Colonialism was an actual problem in the days of Shakespeare; therefore, Prospero and Caliban in the play “The Tempest” reflect largely the ideas of the power of colonialism (Bhattacharya 3). The plot of the play in which Prospero, the Milanese duke expelled from the state by his brother Antonio, enslaved the spirit and native of the mysterious island: Ariel, the good spirit of the air, and Caliban, the savage, reflected in symbolic form the sharpest crisis of the Renaissance philosophy of man and reflected the colonial overtones of the work. This was the era of the colonization movement, incessant clashes of the old cultural world with a new, primitive. Therefore, the issue of colonization, relevant to Britain at that time, becomes the key theme of the play, in which the image of Caliban is all savages, while Prospero reflects the image of the European colonizer (Bhattacharya 5). Prospero wants to teach Caliban his language, however, he does not want to obey, because he understands that his life had his own language and his land and his situation would not be better. Thus, the images of Prospero and Caliban are a reflection of the colonial context and the relationship between the deprived colonial subject and the European colonizer, from Prospero's power actions to Caliban's protest.
The reflection of the colonial context lies in Prospero's tough treatment of Caliban, in his intentions and colonial ideals, and in the image of an oppressed native who is compelled to obey the colonialist but does not see this as a blessing. Thus, the interpretation of the play as a postcolonial text is possible through the example of Prospero's indulgent attitude towards Caliban as a stupid animal that needs to be taught, as well as how Caliban counteracts Prospero's attempts to teach him his language, reflecting the resistance of the dispossessed colonial subject to the power colonialist. The main element of the “The Tempest”, which forms the plot, is the Duke of Prospero, a colonizing island (Bhattacharya 4). He has the power and magical abilities, with which he achieves his justice to others (Skura 45). Prospero comes to the island of Sycorax and subjugates people to himself, which reflects his image of the colonizer in the play. The sense of superiority Prospero gives him the right to usurp the island and its inhabitants, displacing Caliban's mother and making him his slave on the basis of European colonialist views of dehumanized indigenous peoples and the need to control them. Thus, Prospero regards Caliban as an inferior person over whom he has the right to dominate and change Caliban's ignorance, and the latter, in turn, defends the right to own his land and opposes domination (Bhat 29).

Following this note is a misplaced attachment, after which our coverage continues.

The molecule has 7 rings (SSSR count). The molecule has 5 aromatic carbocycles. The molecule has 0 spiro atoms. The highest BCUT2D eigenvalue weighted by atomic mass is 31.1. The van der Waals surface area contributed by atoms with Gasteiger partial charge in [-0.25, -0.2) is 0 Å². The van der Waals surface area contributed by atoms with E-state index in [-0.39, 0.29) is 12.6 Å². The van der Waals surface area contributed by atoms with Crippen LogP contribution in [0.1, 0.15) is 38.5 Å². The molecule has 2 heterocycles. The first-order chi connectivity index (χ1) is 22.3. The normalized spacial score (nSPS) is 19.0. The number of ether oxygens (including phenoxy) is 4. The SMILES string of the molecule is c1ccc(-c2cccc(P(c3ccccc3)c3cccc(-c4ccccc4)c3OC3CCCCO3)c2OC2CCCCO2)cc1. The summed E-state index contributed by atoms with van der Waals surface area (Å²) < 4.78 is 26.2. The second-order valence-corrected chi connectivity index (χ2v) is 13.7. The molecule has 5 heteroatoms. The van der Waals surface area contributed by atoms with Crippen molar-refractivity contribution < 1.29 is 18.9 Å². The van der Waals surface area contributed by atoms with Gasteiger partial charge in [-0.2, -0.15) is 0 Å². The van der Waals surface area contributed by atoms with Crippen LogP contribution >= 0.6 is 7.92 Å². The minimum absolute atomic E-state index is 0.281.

The image of Caliban is a reflection of all the stereotypes and traits that the Europeans had in relation to the local inhabitants of the new lands, being unfamiliar with their culture, but feeling superior, and Shakespeare skillfully eco-lacks information from white people. This fact gives rise to contradictions, because, confronted with Caliban, the Europeans do not want to know him, but immediately lower him to the level of the animal. Trinculo first compares Caliban and an animal and later calls him a strange fish (Shakespeare 34). Prospero describes Caliban as a man “not honored with a human shape”, but the play does not contain other references to what animal features he has (Shakespeare 15). Therefore, one can assume that the comparison with the fish conveys the smell of Caliban and is, for the most part, a reflection of Prospero's floss, but not real facts about the appearance. However, the text does not contain direct descriptions of Caliban's ugliness or its similarity in wild animals, and his statement about the appearance of monkeys, which live “with foreheads villainous low”, stresses their differences, that is, “(Shakespeare 60).